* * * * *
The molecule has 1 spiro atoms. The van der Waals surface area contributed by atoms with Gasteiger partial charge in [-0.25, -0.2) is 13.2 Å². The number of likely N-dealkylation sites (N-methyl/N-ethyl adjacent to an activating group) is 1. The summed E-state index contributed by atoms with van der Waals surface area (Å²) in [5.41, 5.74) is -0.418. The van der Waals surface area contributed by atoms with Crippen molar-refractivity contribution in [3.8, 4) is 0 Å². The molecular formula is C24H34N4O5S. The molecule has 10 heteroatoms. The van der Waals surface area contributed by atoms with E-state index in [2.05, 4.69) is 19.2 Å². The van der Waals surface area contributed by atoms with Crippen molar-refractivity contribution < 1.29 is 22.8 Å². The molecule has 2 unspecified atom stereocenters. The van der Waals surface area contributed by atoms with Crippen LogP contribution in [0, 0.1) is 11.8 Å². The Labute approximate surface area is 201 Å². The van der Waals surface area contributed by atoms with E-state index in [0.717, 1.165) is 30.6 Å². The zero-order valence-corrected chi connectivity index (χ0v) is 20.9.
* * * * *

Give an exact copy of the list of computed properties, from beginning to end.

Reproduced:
The molecule has 1 spiro atoms. The van der Waals surface area contributed by atoms with Gasteiger partial charge in [-0.25, -0.2) is 13.2 Å². The number of likely N-dealkylation sites (N-methyl/N-ethyl adjacent to an activating group) is 1. The summed E-state index contributed by atoms with van der Waals surface area (Å²) in [5.41, 5.74) is -0.418. The van der Waals surface area contributed by atoms with Crippen molar-refractivity contribution in [3.8, 4) is 0 Å². The molecular formula is C24H34N4O5S. The molecule has 10 heteroatoms. The van der Waals surface area contributed by atoms with E-state index in [2.05, 4.69) is 19.2 Å². The van der Waals surface area contributed by atoms with Crippen molar-refractivity contribution < 1.29 is 22.8 Å². The molecule has 2 unspecified atom stereocenters. The van der Waals surface area contributed by atoms with Crippen LogP contribution in [0, 0.1) is 11.8 Å². The Labute approximate surface area is 201 Å². The van der Waals surface area contributed by atoms with E-state index in [0.717, 1.165) is 30.6 Å². The zero-order valence-corrected chi connectivity index (χ0v) is 20.9.